Asia, and will assess the linkages between different functional areas of international cooperation against terrorism. Although these reports address a wide variety of subjects, they build on a common principle: counterterror cooperation occurs across numerous issue areas, including military, financial, law enforcement, and intelligence. An effective counterterror strategy will need to address each of these dimensions and account for some of the synergies and frictions among them. Publications to date from the other three project tasks include...
Shortly after the September 11, 2001, attacks, Air Force Chief of Staff General John Jumper asked RAND Project AIR FORCE to conduct a study entitled “Thinking Strategically About Combating Terrorism.” This year-long project was divided into four research tasks, each tackling different but complementary aspects of the counterterrorism problem: • Threat assessment: identifying the character and boundaries of the threat • The international dimension: assessing the impact of coalition and other international actors on U.S. options • Strategy: designing...
The authors report on an aggressively interdisciplinary project to survey and integrate the scholarly social-science literature relevant to counterterrorism. They draw on literature from numerous disciplines, both qualitative and quantitative, and then use high-level conceptual models to pull the pieces together. In their
This occasional paper deﬁnes an approach to strategic planning and then illustrates how one might implement the approach to deﬁne alternative counterterrorism strategies, using RAND researchers and research as a resource. It should be of interest to those in the incoming administration as well as throughout the U.S. government interested in doing strategic planning. The paper is also a resource for those involved in deﬁning U.S. counterterrorism strategies inside and outside the U.S. government.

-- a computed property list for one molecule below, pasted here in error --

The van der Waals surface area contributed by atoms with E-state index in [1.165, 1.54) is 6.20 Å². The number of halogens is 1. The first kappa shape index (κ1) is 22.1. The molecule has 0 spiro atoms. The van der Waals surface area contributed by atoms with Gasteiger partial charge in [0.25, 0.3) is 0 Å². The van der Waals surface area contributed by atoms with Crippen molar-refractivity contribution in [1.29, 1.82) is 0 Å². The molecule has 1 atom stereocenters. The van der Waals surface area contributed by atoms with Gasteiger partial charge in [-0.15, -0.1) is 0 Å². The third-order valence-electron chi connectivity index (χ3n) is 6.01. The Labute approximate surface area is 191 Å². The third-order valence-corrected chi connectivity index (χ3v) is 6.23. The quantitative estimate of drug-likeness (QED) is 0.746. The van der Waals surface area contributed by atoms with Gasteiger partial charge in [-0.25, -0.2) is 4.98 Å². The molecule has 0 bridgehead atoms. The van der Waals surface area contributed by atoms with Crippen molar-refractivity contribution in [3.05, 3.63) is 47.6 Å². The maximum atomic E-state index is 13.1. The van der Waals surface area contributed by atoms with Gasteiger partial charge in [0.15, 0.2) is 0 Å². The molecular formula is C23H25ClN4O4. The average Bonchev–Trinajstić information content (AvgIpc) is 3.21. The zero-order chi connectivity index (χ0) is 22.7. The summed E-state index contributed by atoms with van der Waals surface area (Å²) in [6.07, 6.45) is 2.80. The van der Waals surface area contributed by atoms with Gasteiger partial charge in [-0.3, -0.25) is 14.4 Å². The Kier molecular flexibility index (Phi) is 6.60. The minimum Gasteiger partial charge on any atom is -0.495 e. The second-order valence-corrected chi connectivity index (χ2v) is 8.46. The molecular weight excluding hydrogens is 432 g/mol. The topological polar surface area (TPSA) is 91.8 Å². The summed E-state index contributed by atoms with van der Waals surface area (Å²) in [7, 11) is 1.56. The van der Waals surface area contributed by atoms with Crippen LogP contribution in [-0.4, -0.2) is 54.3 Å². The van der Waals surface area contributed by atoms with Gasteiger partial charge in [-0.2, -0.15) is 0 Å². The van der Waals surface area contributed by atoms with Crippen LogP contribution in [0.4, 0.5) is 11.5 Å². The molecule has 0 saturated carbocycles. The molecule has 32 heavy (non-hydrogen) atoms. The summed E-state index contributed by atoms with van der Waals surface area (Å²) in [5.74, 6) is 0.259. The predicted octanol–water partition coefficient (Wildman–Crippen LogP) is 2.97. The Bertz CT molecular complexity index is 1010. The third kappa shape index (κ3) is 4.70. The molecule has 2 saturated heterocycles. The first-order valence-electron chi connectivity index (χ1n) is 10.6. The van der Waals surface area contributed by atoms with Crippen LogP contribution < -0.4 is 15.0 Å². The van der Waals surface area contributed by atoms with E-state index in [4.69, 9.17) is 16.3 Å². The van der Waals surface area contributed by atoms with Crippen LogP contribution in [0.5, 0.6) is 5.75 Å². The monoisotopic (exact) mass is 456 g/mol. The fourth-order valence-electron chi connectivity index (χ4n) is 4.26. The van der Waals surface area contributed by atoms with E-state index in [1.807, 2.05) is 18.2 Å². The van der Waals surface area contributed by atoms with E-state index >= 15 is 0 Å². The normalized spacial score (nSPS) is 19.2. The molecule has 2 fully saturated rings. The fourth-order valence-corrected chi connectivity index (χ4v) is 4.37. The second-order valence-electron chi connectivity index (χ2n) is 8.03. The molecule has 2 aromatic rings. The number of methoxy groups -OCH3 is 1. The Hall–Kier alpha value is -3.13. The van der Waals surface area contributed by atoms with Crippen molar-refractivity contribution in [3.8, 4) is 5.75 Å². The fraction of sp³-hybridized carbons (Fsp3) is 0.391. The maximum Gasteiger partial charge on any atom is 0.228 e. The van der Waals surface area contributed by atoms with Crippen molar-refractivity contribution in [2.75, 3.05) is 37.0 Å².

Historical experience has shown that successful strategies to combat terrorism that is spawned by serious, deep-rooted problems have involved first crushing the current threat and then bringing about changes to make terrorism’s reemergence less likely. While deterrence of terrorism may at first glance seem to be an unrealistic goal
Whether U.S. terrorism-prevention efforts match the threat continues to be central in policy debate. Part of this debate is whether the United States needs a dedicated domestic counterterrorism intelligence agency. To inform future policy decisionmaking, this book examines, from a variety of perspectives, the policy proposal that
It’s because a legend is the cleverest thing on earth! Everything in the world changes, but true legends always stay. Legends are ﬁlled with so much wisdom, that to tell them, a person needs to see things that others miss. It takes a long, long time to gain so much wisdom, and that’s why older folks often tell legends better than anyone else! As it is written in the greatest, most ancient magical book, The Book of Zohar,
Making the Nation Safer: The Role of Science and Technology in Countering